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IPv6 Operations                                                 T. Chown
Internet-Draft                                 University of Southampton
Expires: January 17, 2005                                  July 19, 2004



     Use of VLANs for IPv4-IPv6 Coexistence in Enterprise Networks
                    draft-chown-v6ops-vlan-usage-01


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Copyright Notice


   Copyright (C) The Internet Society (2004).  All Rights Reserved.


Abstract


   Ethernet VLANs are quite commonly used in enterprise networks for the
   purposes of traffic segregation.  This document describes how such
   VLANs can be readily used to deploy IPv6 networking in an enterprise,
   including the scenario of early deployment prior to availability of
   IPv6-capable switch-router equipment, where IPv6 may be routed in
   parallel with the existing IPv4 in the enterprise and delivered at
   Layer 2 via VLAN technology.  The IPv6 connectivity to the enterprise
   may or may not enter the site via the same physical link.






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Table of Contents


   1.  Introduction . . . . . . . . . . . . . . . . . . . . . . . . .  3
   2.  Enabling IPv6 per link . . . . . . . . . . . . . . . . . . . .  3
     2.1   IPv6 routing . . . . . . . . . . . . . . . . . . . . . . .  4
     2.2   One VLAN per router interface  . . . . . . . . . . . . . .  4
     2.3   Collapsed VLANs on a single interface  . . . . . . . . . .  4
     2.4   Congruent IPv4 and IPv6 Subnets  . . . . . . . . . . . . .  5
     2.5   IPv6 Addressing  . . . . . . . . . . . . . . . . . . . . .  5
     2.6   Final IPv6 Deployment  . . . . . . . . . . . . . . . . . .  5
   3.  Example VLAN topology  . . . . . . . . . . . . . . . . . . . .  6
   4.  Security Considerations  . . . . . . . . . . . . . . . . . . .  6
   5.  Acknowledgements . . . . . . . . . . . . . . . . . . . . . . .  7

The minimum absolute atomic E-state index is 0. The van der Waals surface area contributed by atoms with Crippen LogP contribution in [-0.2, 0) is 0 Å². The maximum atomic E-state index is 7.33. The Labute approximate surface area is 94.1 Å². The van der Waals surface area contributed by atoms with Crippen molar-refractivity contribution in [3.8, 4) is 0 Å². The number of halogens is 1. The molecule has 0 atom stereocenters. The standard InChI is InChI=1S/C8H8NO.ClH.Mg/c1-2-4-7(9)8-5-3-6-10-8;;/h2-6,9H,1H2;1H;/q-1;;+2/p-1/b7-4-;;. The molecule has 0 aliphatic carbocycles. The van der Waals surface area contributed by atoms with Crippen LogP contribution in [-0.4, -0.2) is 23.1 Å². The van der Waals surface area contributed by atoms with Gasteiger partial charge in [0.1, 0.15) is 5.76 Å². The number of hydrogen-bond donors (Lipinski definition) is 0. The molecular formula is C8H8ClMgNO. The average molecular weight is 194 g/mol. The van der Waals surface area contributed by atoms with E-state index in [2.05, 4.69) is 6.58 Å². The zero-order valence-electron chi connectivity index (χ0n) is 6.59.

6.  Informative References . . . . . . . . . . . . . . . . . . . .  7
       Author's Address . . . . . . . . . . . . . . . . . . . . . . .  7
       Intellectual Property and Copyright Statements . . . . . . . .  8




































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1.  Introduction


   Ethernet VLANs are quite commonly used in enterprise networks for the
   purposes of traffic segregation.  This document describes how such
   VLANs can be readily used to deploy IPv6 networking in an enterprise,
   including the scenario of early deployment prior to availability of
   IPv6-capable switch-router equipment, where IPv6 may be routed in
   parallel with the existing IPv4 in the enterprise and delivered to
   the desired LANs via VLAN technology.


   The IEEE 802.1Q VLAN standard allows separate LANs to be implemented
   over a single bridged LAN, by inserting "Virtual LAN" tagging or
   membership information into Ethernet frames.  Hosts and switches that
   support VLANs effectively allow software-based reconfiguration of
   LANs through configuration of the tagging parameters.  The software
   control means VLANs can be used to alter the LAN infrastructure
   without having to physically alter the wiring between the LAN
   segments and Layer 3 routers.


   Many IPv4 enterprise networks are utilising VLAN technology.  Where a
   site does not have IPv6-capable Layer 2/3 switch-router equipment,
   but VLANs are supported, a simple yet effective method exists to
   gradually introduce IPv6 to some or all of that site's network.


   If such a site wishes to introduce IPv6, it may do so by deploying a
   parallel IPv6 routing infrastructure (which as described below may be
   a single PC-based IPv6 router), and then using VLAN technology to
   "overlay" IPv6 links onto existing IPv4 links.  This can be achieved
   without needing any changes to the IPv4 configuration.


   The IPv6 connectivity to the enterprise may or may not enter the site
   via the same physical link, and may be native or tunneled from the
   external provider to the IPv6 routing equipment.